« on: May 13, 2007, 08:18:17 AM »
Out of curiosity, what could be a legitimate reason for three lower LSATs followed by one higher LSAT?
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I appreciate your optimism, queenslifesci, but I doubt that that is the case. What he said was, paraphrased, "We send out most decisions within eight weeks. I see for you that period has just barely passed, so in your case it is going to be a bit longer than the average. But a decision on your file is going to be made very soon." I suppose the same might be the case for you, queens and ouch. I called on Wednesday, so it could be "very soon" meant at the end of last week (and I'm about seven mail days away from the US.) By the way, for those who consider calling, the representative I spoke to did sound a bit irritated.
Granted, they could have rejected us long ago, but on the other side, if they really wanted to admit us, they could have done so already.
Anyhow, good luck to both of you, queenslifesci and ouchitburns.
Arthur: there are several people who went complete on March 8th or March 15th whose applications are still pending:
That said, if a school is going to yield protect you, I have to wonder why you're going to that place.
It depends: for example, if you have a family and want to stay where you live, there may happen to be only one law school near enough for you to consider. Of course if that is the case, the school is a T3 and you are 'unlucky' enough to have a 175 LSAT, you have to make very clear in your personal statement or "Why X school?" essay why you are applying.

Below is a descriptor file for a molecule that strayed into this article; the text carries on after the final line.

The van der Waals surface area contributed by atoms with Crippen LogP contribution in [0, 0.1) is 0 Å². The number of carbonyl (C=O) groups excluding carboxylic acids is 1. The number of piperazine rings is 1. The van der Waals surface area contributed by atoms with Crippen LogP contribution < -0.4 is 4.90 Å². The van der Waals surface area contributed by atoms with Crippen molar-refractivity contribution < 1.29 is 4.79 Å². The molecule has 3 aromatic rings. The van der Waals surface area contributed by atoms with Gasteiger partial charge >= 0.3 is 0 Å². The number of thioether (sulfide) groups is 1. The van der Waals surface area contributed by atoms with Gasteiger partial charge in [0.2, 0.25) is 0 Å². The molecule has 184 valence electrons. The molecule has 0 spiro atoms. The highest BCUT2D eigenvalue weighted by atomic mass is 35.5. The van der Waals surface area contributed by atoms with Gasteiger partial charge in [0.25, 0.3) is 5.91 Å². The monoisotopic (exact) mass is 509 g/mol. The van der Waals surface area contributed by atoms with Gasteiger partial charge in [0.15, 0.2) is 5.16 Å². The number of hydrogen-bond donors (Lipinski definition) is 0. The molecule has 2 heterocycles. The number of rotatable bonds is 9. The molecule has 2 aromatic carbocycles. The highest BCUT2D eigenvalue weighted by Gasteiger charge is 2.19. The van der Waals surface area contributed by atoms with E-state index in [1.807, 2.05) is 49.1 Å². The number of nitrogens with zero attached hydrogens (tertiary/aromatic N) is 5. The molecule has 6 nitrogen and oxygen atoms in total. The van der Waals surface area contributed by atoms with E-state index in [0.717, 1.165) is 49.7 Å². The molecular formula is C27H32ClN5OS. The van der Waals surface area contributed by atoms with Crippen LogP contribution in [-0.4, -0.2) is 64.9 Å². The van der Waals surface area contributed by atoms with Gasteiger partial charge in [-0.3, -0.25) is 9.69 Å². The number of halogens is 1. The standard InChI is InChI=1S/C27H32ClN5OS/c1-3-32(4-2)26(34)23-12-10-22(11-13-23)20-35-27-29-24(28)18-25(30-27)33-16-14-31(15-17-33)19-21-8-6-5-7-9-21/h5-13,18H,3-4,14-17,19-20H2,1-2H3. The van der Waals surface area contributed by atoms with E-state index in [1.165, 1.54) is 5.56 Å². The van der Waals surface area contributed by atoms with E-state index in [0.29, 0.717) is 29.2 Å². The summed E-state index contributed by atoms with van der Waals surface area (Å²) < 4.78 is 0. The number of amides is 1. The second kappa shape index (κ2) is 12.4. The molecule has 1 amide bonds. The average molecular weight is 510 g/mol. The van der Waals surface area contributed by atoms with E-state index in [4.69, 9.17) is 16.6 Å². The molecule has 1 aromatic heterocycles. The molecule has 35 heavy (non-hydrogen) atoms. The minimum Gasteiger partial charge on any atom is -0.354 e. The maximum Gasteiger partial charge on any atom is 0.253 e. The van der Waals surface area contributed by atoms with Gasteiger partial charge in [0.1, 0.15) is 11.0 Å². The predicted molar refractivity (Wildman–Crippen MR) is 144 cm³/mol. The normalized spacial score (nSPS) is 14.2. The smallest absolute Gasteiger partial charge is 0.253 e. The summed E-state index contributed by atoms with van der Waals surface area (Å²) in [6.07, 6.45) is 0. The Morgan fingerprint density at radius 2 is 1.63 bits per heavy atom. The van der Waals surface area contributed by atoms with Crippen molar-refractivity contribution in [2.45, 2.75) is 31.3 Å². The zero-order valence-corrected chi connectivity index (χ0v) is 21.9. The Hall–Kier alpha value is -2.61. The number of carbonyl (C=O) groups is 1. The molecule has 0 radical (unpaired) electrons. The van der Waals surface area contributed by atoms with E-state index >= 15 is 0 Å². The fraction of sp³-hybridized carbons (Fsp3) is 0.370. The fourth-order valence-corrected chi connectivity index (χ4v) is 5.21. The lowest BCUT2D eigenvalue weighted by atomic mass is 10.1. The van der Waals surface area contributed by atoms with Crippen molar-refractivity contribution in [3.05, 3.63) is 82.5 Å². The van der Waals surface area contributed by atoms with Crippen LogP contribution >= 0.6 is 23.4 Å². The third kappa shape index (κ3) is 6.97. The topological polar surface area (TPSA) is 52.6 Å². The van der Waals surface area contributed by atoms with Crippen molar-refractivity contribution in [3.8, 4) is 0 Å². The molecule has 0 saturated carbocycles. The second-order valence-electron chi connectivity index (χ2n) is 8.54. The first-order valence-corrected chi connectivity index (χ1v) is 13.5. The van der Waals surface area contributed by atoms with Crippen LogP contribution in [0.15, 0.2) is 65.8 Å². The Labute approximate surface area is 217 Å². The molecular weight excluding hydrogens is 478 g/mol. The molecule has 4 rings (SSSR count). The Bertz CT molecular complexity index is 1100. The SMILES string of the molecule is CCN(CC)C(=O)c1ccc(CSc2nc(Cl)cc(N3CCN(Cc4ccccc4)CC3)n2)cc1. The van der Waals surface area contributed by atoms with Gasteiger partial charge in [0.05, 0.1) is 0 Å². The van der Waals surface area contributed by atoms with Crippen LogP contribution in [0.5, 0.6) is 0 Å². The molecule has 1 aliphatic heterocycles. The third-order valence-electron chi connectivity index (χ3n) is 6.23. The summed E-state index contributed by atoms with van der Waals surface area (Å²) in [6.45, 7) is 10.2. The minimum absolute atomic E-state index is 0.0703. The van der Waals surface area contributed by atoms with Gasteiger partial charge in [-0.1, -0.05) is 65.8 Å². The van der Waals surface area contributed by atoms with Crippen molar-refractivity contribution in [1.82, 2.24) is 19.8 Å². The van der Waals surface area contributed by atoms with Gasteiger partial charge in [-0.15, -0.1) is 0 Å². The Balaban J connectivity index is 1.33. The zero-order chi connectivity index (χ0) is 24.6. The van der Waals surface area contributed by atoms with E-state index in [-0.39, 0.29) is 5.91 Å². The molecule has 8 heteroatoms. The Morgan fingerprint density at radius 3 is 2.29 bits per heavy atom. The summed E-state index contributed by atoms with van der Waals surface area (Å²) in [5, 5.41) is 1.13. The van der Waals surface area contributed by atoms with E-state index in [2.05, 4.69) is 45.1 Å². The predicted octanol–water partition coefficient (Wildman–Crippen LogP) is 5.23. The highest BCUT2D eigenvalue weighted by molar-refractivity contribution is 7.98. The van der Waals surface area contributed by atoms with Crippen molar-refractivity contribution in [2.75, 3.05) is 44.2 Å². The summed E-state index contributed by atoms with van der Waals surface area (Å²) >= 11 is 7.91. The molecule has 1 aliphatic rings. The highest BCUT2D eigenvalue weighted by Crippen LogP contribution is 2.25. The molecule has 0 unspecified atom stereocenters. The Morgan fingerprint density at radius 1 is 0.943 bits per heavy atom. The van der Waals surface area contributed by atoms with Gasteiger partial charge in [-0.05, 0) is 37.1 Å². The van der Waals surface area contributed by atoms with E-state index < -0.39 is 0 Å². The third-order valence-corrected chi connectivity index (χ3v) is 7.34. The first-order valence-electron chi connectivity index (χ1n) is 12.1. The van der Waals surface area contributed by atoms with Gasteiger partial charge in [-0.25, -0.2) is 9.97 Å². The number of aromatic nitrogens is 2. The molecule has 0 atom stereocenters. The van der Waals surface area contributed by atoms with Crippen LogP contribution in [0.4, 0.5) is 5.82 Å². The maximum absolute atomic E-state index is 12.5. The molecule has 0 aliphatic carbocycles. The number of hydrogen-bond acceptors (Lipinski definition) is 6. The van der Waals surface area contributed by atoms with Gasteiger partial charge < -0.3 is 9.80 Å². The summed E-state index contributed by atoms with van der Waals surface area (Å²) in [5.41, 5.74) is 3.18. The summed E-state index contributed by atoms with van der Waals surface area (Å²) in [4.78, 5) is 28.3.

« on: May 12, 2007, 06:57:35 AM »
Older LSAT scores will only get dropped if they are older than five years. It's true that you can take it three times in a two-year period, but that doesn't mean that a maximum of three scores is reported to law schools.
Hi, I think I may be the poster on the other board katluva was referring to: I went complete on March 8 and called Harvard earlier this week. They said they hadn't made a decision yet, but a decision was expected 'very soon'.
However, as much as I would like to believe ArthurKing, at this point I've lost all hope: they accepted a whole bunch of applicants off the waitlist yesterday, so at this point even a place on the waitlist is practically worthless.
I take it you didn't receive a phone interview? (I didn't.) It's hard to see that as a positive sign. If they were really interested in admitting us, we would have been called for an interview.
« on: May 10, 2007, 11:29:52 AM »
How do you know there's still time? They are already admitting people off the waitlist.
« on: May 09, 2007, 04:33:53 PM »
No (still waiting for any decision -- rejection/waitlist), but of course it's a good sign. Good luck!
French grades are on a 20 point scale, except that 17, 18, 19, or 20 are basically never awarded. I don't know a single french person who has ever gotten more than a 16 in a class. So while a 16 might numerically be the same as an 80, in terms of MEANING it's the same as an A.
I know what you mean. I studied in the Dutch system, where the grades are on a 10-point scale, and 10s and 9s are rare. What you could do, if LSAC does nothing with the foreign grades, is send the school a conversion table. My transcript was evaluated by LSDAS, and while they didn't convert the GPA into a 4-point GPA, they added a table saying 10 = A+, 9 = A, 8 = A-, 7 = B, 6 = C, 1-5 = F. This table was taken from an official study, and was the same as a table supplied by my university as a diploma supplement for people who want to use their diploma abroad. Perhaps the French school could provide you with a similar conversion table?